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"The Ontological Argument is a logical sleight of hand." Discuss

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Introduction

"The Ontological Argument is a logical sleight of hand." Discuss The ontological argument for the existence of God is perhaps the only argument which makes use of logic and a priori statements to support its reasoning. If the argument is successful, it proves that God's existence is logically necessary, and therefore, the existence of God is proven. The first thing the ontological argument tries to do is to provide a definition for the word 'God'. This is necessary in order to justify that the statement 'God exists' is true - in other words, it is an analytic statement, which supporters of the argument accept to be true. St. Anselm of Canterbury defined God as "that than which nothing greater can be conceived," and maintained that this definition would be accepted by both believers and non-believers. He states that God exists in the mind, but he must also exist in reality, because God is "that than which nothing greater can be conceived", and it is better to exist both in the mind and in reality. ...read more.

Middle

- when existence should really be a second-order predicate - something that tells a concept about the subject. If I used another example to illustrate this, it would be similar to saying "the mountains are green" ('green' being the first predicate). This tells us about the nature of the mountains - that they are green. But if I said afterwards, "the mountains are numerous", this is about a concept, not about the nature of mountains, and adds nothing new to my knowledge and understanding of mountains. Therefore the word 'numerous' must be classed as a second-order predicate, as Frege says the word 'existence' should. Bertrand Russell was another philosopher who criticized the use of vocabulary in the presenting of the ontological argument. Russell felt that everyday language was misleading, and often insufficient to describe philosophical ideas. He developed the concept of "philosophical logic" which uses words in the layout of a mathematical formula to present ideas in a simple way. This philosophical logic is similar to a syllogism. ...read more.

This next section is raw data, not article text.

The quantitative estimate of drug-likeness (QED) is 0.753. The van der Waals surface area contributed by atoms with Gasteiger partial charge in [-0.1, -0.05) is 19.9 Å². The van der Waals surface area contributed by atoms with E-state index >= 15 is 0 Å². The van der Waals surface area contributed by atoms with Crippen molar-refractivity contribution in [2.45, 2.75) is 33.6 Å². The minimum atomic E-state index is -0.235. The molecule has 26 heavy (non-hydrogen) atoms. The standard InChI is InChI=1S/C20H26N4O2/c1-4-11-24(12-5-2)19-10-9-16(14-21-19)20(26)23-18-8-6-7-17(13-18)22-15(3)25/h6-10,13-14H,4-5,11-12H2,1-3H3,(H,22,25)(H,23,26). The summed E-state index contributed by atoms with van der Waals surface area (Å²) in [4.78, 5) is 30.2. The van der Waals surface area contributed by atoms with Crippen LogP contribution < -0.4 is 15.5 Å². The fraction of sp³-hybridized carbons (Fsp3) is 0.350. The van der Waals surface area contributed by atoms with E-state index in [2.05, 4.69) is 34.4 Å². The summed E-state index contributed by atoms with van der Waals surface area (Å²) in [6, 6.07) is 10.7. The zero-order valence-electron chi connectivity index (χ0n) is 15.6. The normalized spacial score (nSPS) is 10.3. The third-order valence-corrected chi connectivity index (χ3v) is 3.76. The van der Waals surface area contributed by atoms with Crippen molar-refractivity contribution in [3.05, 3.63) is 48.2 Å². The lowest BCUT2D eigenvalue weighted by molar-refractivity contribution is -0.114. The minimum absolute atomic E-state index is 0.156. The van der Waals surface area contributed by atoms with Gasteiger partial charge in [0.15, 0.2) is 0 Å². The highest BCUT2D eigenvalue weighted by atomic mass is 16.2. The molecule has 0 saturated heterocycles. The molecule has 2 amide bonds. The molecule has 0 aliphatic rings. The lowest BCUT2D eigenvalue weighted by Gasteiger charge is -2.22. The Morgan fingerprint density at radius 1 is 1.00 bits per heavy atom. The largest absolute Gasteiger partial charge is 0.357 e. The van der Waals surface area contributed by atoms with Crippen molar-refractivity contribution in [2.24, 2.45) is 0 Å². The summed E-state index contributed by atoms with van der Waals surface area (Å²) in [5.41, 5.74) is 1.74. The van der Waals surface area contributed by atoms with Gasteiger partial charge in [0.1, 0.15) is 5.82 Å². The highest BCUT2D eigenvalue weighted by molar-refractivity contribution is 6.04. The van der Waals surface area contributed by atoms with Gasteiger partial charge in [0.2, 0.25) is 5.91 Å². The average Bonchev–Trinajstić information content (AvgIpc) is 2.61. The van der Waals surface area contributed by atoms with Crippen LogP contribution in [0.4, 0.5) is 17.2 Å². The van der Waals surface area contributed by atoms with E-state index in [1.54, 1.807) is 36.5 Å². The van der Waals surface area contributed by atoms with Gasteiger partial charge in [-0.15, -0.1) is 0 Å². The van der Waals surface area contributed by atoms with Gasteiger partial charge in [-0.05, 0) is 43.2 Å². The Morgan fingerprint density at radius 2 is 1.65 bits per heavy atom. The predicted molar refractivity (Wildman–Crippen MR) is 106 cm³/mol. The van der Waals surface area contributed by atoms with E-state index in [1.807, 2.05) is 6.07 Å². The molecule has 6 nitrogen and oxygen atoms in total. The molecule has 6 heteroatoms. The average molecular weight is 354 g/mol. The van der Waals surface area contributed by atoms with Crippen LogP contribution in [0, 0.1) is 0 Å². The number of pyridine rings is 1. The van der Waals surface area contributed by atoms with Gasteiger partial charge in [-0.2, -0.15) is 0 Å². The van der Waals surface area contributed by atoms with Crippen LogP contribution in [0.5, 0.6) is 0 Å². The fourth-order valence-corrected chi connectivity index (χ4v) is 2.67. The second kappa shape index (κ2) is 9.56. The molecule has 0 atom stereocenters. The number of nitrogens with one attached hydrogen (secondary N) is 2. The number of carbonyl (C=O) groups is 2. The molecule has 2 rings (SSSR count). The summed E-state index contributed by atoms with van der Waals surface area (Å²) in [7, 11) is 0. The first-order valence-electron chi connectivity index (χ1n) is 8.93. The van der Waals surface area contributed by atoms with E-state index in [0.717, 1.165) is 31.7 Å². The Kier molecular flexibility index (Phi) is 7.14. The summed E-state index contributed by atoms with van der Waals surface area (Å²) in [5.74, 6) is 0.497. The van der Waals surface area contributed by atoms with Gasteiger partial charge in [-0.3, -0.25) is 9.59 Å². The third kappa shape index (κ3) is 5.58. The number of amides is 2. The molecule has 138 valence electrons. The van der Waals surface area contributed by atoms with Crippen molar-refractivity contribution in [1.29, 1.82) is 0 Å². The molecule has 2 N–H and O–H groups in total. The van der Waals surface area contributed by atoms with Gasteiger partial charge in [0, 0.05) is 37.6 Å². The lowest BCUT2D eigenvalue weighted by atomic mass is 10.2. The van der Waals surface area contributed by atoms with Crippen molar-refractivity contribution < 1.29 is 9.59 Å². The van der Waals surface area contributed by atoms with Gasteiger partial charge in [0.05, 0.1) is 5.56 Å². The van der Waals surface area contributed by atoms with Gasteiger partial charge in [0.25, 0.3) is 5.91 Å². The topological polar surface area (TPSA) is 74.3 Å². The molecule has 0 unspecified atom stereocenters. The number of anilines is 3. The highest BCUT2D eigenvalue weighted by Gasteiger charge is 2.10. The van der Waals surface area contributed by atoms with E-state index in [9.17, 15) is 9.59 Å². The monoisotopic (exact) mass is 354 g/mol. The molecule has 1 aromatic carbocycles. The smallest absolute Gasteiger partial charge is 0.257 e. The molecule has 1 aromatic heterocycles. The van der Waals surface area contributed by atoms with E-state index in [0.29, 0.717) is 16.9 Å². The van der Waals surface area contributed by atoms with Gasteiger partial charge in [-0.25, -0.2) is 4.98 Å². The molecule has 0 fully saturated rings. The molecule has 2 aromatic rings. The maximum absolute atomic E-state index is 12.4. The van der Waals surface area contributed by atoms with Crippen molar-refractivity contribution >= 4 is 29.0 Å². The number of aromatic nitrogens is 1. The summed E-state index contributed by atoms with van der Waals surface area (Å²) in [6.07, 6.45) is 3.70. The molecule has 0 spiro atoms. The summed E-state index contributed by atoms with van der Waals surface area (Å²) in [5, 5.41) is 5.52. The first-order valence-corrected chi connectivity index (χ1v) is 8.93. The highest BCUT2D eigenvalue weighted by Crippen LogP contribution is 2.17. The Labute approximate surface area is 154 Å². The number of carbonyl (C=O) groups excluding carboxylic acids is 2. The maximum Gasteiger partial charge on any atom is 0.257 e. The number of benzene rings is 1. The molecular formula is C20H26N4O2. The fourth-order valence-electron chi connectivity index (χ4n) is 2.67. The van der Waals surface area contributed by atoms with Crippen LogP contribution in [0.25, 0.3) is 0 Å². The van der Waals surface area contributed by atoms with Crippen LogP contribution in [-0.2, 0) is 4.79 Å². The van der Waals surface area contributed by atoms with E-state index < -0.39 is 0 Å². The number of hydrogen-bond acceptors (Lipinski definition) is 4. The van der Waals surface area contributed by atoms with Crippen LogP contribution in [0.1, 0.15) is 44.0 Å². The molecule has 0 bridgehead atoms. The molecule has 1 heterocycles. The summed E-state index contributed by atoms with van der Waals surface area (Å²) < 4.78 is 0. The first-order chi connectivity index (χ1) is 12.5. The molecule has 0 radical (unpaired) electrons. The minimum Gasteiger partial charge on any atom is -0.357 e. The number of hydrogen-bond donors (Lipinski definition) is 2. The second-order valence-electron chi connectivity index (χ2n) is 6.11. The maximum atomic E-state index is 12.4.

Conclusion

Of course, Gaunilo's island is representative of God. However, this argument does not successfully refute Anselm's one, because Gaunilo is comparing two things that belong to the same category (the perfect island, and other islands), while God is defined by Anselm as being "that than which nothing greater can be conceived", and so cannot belong to the same category as anything else. Therefore, Gaunilo's analogy does not undermine Anselm's Proslogian 2. In my opinion, I believe that the ontological argument is largely just a play on words, a logical sleight of hand that makes use of too many ambiguous words and also words that cannot even be properly defined. Although it does have its strengths, in that it is logical, and does not rely on experience which can be unreliable, I think that there are too many valid criticisms that go against this proof of God for it to be fully workable. Therefore, I believe the criticisms outweigh the strengths of this argument, and it is not a particularly strong one in proving the existence of God. Heidie Park 12HS3 ...read more.

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